Multiscale/cohesive zone model for composite laminate impact damage

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Interface damage mechanics, or cohesive zone models, have been developed over the last decade as a method of modeling crack growth in a material or debonding between two different materials. These methods have alleviated many of the numerical problems inherent in crack modeling, including the large length scale difference between crack fronts and crack areas, strem singularities, and the adaptation of crack propagation criteria to non-linear materials. Cohesive zone models can also predict crack initiation at any number of predetermined possible crack locations. However, researchers have also found that numerical instabilities in the solutions emerge if the finite element mesh ... continued below

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5 p.

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Beyerlein, Irene J. (Irene Jane); Williams, T. O. (Todd O.) & Tippetts, T. B. (Trevor B.) January 1, 2001.

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Interface damage mechanics, or cohesive zone models, have been developed over the last decade as a method of modeling crack growth in a material or debonding between two different materials. These methods have alleviated many of the numerical problems inherent in crack modeling, including the large length scale difference between crack fronts and crack areas, strem singularities, and the adaptation of crack propagation criteria to non-linear materials. Cohesive zone models can also predict crack initiation at any number of predetermined possible crack locations. However, researchers have also found that numerical instabilities in the solutions emerge if the finite element mesh is too coarse relative to the crack process radius. Consequently, these have been practical only for very small structures, on the order of tens of millimeters, without the use of supercomputers. We will show that changing the order of numerical integration of the interface properties independently from their spatial discretization solves this convergence problem and in most cases decreases the total computation time, allowing for simulations of much larger structures. We will also show how these results are incorporated into our multilength scale model for predicting impact damage in laminated composite plates.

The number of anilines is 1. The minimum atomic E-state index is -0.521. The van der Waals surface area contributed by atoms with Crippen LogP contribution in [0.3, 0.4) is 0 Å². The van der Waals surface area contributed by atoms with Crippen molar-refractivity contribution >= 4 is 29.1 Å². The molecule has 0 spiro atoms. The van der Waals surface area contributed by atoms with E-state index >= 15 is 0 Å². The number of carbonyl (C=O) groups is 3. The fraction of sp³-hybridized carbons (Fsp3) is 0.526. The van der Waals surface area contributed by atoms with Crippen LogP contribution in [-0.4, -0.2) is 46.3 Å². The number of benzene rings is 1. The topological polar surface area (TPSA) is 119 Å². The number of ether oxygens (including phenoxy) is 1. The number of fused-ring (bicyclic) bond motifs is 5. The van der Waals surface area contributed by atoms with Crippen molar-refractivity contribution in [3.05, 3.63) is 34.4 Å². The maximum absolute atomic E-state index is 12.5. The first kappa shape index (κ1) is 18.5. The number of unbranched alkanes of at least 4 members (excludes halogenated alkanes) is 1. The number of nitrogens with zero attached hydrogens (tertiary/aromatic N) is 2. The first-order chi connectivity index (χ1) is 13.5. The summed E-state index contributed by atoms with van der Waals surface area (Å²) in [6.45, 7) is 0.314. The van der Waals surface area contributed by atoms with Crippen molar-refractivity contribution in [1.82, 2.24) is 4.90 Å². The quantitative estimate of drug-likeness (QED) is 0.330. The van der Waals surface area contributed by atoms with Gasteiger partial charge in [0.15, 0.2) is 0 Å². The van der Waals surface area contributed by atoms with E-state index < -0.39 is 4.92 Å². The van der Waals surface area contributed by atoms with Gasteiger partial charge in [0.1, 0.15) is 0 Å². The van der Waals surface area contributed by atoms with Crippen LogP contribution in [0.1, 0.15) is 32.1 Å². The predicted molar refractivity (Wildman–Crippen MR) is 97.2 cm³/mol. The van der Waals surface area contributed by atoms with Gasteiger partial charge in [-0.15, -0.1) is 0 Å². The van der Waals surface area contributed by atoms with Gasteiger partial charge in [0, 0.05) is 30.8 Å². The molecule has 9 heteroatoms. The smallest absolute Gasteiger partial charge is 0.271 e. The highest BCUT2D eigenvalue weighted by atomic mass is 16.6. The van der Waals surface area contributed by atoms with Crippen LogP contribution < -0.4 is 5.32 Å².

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5 p.

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  • Submitted to: Proceedings of the American Society for Composites Seventeenth Technical Conference

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  • Report No.: LA-UR-02-4802
  • Grant Number: none
  • Office of Scientific & Technical Information Report Number: 976240
  • Archival Resource Key: ark:/67531/metadc931873

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Reports, articles and other documents harvested from the Office of Scientific and Technical Information.

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  • January 1, 2001

Added to The UNT Digital Library

  • Nov. 13, 2016, 7:26 p.m.

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  • Dec. 12, 2016, 12:34 p.m.

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Beyerlein, Irene J. (Irene Jane); Williams, T. O. (Todd O.) & Tippetts, T. B. (Trevor B.). Multiscale/cohesive zone model for composite laminate impact damage, article, January 1, 2001; United States. (digital.library.unt.edu/ark:/67531/metadc931873/: accessed July 17, 2018), University of North Texas Libraries, Digital Library, digital.library.unt.edu; crediting UNT Libraries Government Documents Department.